29 Jul Shrimp
Aboard Que Tal, we loved it whenever we shared an anchorage with a shrimp boat — that meant there was a pretty good chance of having shrimp for dinner! And in mid-July in the Sea of Cortez, when temperatures soared, we doubly loved shrimp as they took almost no time to cook and were a wonderful cold meal.
I really didn’t know what to do with fresh shrimp the first time we encountered a shrimp boat. One pulled into our anchorage at Isla San Marcos (photo) and our friends Dick and Judi aboard Corazon called on the radio to say that they were going to dinghy over and see if they could buy some shrimp — did we want some? Sure!
Dave went with them, armed with the suggested plastic bag. Ten minutes later, he arrived back at Que Tal with about 10 pounds of whole shrimp. Well, this was wonderful, but coming from the Midwest I didn’t have any experience with cooking or cleaning my own shrimp. The last time I’d had shrimp had been at our wedding reception . . . and that had been catered.
I dragged out my trusty cookbook — my mom had always taught me that if you could read, you could learn to do anything — and followed the instructions for cleaning shrimp, then cooked about a pound and put the rest in the freezer (thankfully, it was pretty empty right then!).
The cleaning went pretty well, but, as with cooking scallops, I learned that the cooking instructions in my cookbook left them rubbery. And again, I turned to other cruisers to teach me how to properly cook shrimp. Over time, I combined advice and methods from numerous friends to come up with the following information on both preparing shrimp and boiling/steaming it.
De-Head the Shrimp. If you get shrimp from a shrimp boat, they’ll undoubtedly still have the heads attached. Just take one shrimp at a time, grab the head firmly between your thumb and index finger and grasp the body in your other hand. Give a quick twist of the head and it should pop right off.
Rinse the shrimp in cold water.
Two tips here:
- If you have some disposable latex gloves aboard, this is a good time to use them to keep your hands from smelling like shrimp. Otherwise, rub a little lemon or lime juice over your hands when you’re done to cut the smell.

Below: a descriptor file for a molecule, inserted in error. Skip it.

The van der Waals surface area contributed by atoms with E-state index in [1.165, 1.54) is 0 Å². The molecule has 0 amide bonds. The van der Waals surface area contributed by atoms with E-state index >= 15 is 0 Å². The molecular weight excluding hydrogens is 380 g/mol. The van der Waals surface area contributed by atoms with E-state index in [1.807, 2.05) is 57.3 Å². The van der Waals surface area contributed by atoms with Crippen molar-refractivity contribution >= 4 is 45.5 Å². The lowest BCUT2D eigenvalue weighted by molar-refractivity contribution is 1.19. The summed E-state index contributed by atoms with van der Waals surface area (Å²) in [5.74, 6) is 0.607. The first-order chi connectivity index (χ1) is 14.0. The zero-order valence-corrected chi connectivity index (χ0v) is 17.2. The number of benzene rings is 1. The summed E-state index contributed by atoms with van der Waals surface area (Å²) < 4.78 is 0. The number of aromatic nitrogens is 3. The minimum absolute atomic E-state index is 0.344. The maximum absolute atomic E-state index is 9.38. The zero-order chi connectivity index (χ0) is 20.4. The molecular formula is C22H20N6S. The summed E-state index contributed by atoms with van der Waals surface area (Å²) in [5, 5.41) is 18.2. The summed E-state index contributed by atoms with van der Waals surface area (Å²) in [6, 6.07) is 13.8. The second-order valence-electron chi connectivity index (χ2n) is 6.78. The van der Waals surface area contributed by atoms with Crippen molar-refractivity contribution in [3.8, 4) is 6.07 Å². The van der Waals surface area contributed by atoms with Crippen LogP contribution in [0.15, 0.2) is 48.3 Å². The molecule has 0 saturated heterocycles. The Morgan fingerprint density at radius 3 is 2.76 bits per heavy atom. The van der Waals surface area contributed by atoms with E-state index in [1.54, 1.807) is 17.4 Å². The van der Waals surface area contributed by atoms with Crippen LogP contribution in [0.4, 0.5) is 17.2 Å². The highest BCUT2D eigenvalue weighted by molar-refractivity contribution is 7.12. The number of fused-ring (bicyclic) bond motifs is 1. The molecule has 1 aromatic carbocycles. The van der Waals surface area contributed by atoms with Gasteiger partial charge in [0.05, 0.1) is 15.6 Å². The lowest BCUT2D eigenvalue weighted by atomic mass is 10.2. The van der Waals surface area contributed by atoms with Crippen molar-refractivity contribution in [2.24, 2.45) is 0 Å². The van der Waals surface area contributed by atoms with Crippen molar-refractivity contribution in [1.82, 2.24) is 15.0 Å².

- Throw all your “shrimp garbage” in a small bowl and discard it overboard when you’re done. The fish and other sea creatures will eat it and it won’t stink up your boat (and your trash can will smell horrendous if you put it in there!).
To De-Vein or Not? You don’t have to de-vein shrimp, but I prefer to. The dark vein running along the shrimp’s back is its gastric vein. Usually they’re small and most people don’t think they make a taste difference.
I simply peel the shrimp, then run my thumbnail under the vein to remove it. Most people use a paring knife but I found that my thumbnail was much faster and I almost never broke or cut the vein.
My friend Jan, who I wrote The Boat Galley Cookbook with (she also has a website for part-time cruisers called CommuterCRUISER.com) has a little de-veining tool that she bought at Wal-mart. She swears that it’s the easiest way to de-vein shrimp.
The first few times I cooked shrimp, I wanted to be sure that they were cooked through. So I cooked them until they were pink, then a few minutes longer. And then I wondered why they were really tough!
The number-one rule with shrimp is not to overcook them. In fact, they’ll cook a little bit more even after you take them out of the water, so you want to cook them only until they are just turning pink.
If you get shrimp fresh from a boat, it’s unlikely that they’ll all be the same size. So when I clean them, I try to separate them into rough piles by size. This isn’t an exact science, just putting the really big ones together and the really small ones together, with everything else in their own pile. Then I can cook ones that are about the same size together.
My cooking method is pretty simple — and one of the reasons that I really like shrimp in hot weather:
- Put just ½ inch of water in a saucepan. Add 2 tablespoons Old Bay Seasoning or other shrimp boil seasoning and a splash (about 2 tablespoons) of white or cider vinegar.
- Bring the water and spices to a full rolling boil over high heat.
- Add up to one pound of medium shrimp, cover and bring back to a full rolling boil.
- The instant the water starts boiling, turn fire down to low and begin timing 2 minutes very exactly.
- After two minutes, turn the stove off or remove the pan from the stove if you’re using an electric stove.
- Time another two minutes — exactly.
- Drain water from shrimp. There should be a lot of the spices still sticking to the shrimp.
- You can either serve the shrimp immediately, or put it in the refrigerator to chill for a cold meal later.
NOTE: Large shrimp will take 2-1/2 minutes in each stage and jumbo shrimp 3 to 3-1/2 minutes in each.
Want more boat-friendly recipes? Check out The Boat Galley Cookbook with over 800 recipes or get a free PDF sample of it with 30 recipes: